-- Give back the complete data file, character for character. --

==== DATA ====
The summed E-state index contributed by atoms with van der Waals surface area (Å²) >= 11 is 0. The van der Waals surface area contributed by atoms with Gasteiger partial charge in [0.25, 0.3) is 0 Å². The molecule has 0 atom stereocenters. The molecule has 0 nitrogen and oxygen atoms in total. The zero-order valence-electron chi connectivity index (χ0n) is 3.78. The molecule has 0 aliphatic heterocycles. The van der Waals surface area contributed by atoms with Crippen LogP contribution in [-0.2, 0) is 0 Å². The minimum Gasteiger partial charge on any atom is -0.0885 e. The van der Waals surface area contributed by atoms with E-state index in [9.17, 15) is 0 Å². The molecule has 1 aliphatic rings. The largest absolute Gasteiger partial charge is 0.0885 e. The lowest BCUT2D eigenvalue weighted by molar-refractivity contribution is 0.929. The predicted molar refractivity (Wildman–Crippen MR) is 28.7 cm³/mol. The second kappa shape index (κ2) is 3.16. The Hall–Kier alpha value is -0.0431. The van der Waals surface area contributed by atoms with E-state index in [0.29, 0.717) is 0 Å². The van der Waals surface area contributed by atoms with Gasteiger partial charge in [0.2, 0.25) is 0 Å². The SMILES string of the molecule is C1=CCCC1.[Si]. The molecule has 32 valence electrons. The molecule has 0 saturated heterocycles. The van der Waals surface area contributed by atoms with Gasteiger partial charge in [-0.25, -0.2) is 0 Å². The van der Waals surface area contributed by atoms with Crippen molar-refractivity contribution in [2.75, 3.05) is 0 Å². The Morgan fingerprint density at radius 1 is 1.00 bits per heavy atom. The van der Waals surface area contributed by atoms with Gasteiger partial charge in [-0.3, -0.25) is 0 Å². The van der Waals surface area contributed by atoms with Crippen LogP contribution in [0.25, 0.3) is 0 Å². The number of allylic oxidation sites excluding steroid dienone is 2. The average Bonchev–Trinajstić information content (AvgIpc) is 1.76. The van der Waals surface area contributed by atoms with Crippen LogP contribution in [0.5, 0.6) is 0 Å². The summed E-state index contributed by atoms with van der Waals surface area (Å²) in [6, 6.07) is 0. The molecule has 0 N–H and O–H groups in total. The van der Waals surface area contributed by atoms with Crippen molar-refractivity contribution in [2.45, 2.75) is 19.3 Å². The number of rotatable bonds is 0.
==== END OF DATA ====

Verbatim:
The summed E-state index contributed by atoms with van der Waals surface area (Å²) >= 11 is 0. The van der Waals surface area contributed by atoms with Gasteiger partial charge in [0.25, 0.3) is 0 Å². The molecule has 0 atom stereocenters. The molecule has 0 nitrogen and oxygen atoms in total. The zero-order valence-electron chi connectivity index (χ0n) is 3.78. The molecule has 0 aliphatic heterocycles. The van der Waals surface area contributed by atoms with Crippen LogP contribution in [-0.2, 0) is 0 Å². The minimum Gasteiger partial charge on any atom is -0.0885 e. The van der Waals surface area contributed by atoms with E-state index in [9.17, 15) is 0 Å². The molecule has 1 aliphatic rings. The largest absolute Gasteiger partial charge is 0.0885 e. The lowest BCUT2D eigenvalue weighted by molar-refractivity contribution is 0.929. The predicted molar refractivity (Wildman–Crippen MR) is 28.7 cm³/mol. The second kappa shape index (κ2) is 3.16. The Hall–Kier alpha value is -0.0431. The van der Waals surface area contributed by atoms with E-state index in [0.29, 0.717) is 0 Å². The van der Waals surface area contributed by atoms with Gasteiger partial charge in [0.2, 0.25) is 0 Å². The SMILES string of the molecule is C1=CCCC1.[Si]. The molecule has 32 valence electrons. The molecule has 0 saturated heterocycles. The van der Waals surface area contributed by atoms with Gasteiger partial charge in [-0.25, -0.2) is 0 Å². The van der Waals surface area contributed by atoms with Crippen molar-refractivity contribution in [2.75, 3.05) is 0 Å². The Morgan fingerprint density at radius 1 is 1.00 bits per heavy atom. The van der Waals surface area contributed by atoms with Gasteiger partial charge in [-0.3, -0.25) is 0 Å². The van der Waals surface area contributed by atoms with Crippen LogP contribution in [0.25, 0.3) is 0 Å². The number of allylic oxidation sites excluding steroid dienone is 2. The average Bonchev–Trinajstić information content (AvgIpc) is 1.76. The van der Waals surface area contributed by atoms with Crippen LogP contribution in [0.5, 0.6) is 0 Å². The summed E-state index contributed by atoms with van der Waals surface area (Å²) in [6, 6.07) is 0. The molecule has 0 N–H and O–H groups in total. The van der Waals surface area contributed by atoms with Crippen molar-refractivity contribution in [2.45, 2.75) is 19.3 Å². The number of rotatable bonds is 0.